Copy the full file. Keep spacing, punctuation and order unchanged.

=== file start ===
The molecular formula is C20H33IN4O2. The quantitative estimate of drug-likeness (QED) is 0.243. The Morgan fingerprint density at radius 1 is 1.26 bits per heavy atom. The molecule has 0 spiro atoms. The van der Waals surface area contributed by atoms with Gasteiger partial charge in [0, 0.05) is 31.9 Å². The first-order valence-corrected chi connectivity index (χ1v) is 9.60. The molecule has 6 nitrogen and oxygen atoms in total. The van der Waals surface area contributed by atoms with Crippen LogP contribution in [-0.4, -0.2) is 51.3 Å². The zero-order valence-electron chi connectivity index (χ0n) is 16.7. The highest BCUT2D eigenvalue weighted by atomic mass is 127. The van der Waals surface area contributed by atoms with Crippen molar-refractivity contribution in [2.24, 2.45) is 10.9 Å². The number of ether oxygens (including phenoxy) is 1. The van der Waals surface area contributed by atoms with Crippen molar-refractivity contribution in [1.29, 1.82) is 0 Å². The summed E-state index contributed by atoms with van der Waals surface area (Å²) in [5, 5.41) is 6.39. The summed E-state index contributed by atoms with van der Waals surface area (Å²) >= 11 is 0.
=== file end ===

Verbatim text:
The molecular formula is C20H33IN4O2. The quantitative estimate of drug-likeness (QED) is 0.243. The Morgan fingerprint density at radius 1 is 1.26 bits per heavy atom. The molecule has 0 spiro atoms. The van der Waals surface area contributed by atoms with Gasteiger partial charge in [0, 0.05) is 31.9 Å². The first-order valence-corrected chi connectivity index (χ1v) is 9.60. The molecule has 6 nitrogen and oxygen atoms in total. The van der Waals surface area contributed by atoms with Crippen LogP contribution in [-0.4, -0.2) is 51.3 Å². The zero-order valence-electron chi connectivity index (χ0n) is 16.7. The highest BCUT2D eigenvalue weighted by atomic mass is 127. The van der Waals surface area contributed by atoms with Crippen molar-refractivity contribution in [2.24, 2.45) is 10.9 Å². The number of ether oxygens (including phenoxy) is 1. The van der Waals surface area contributed by atoms with Crippen molar-refractivity contribution in [1.29, 1.82) is 0 Å². The summed E-state index contributed by atoms with van der Waals surface area (Å²) in [5, 5.41) is 6.39. The summed E-state index contributed by atoms with van der Waals surface area (Å²) >= 11 is 0.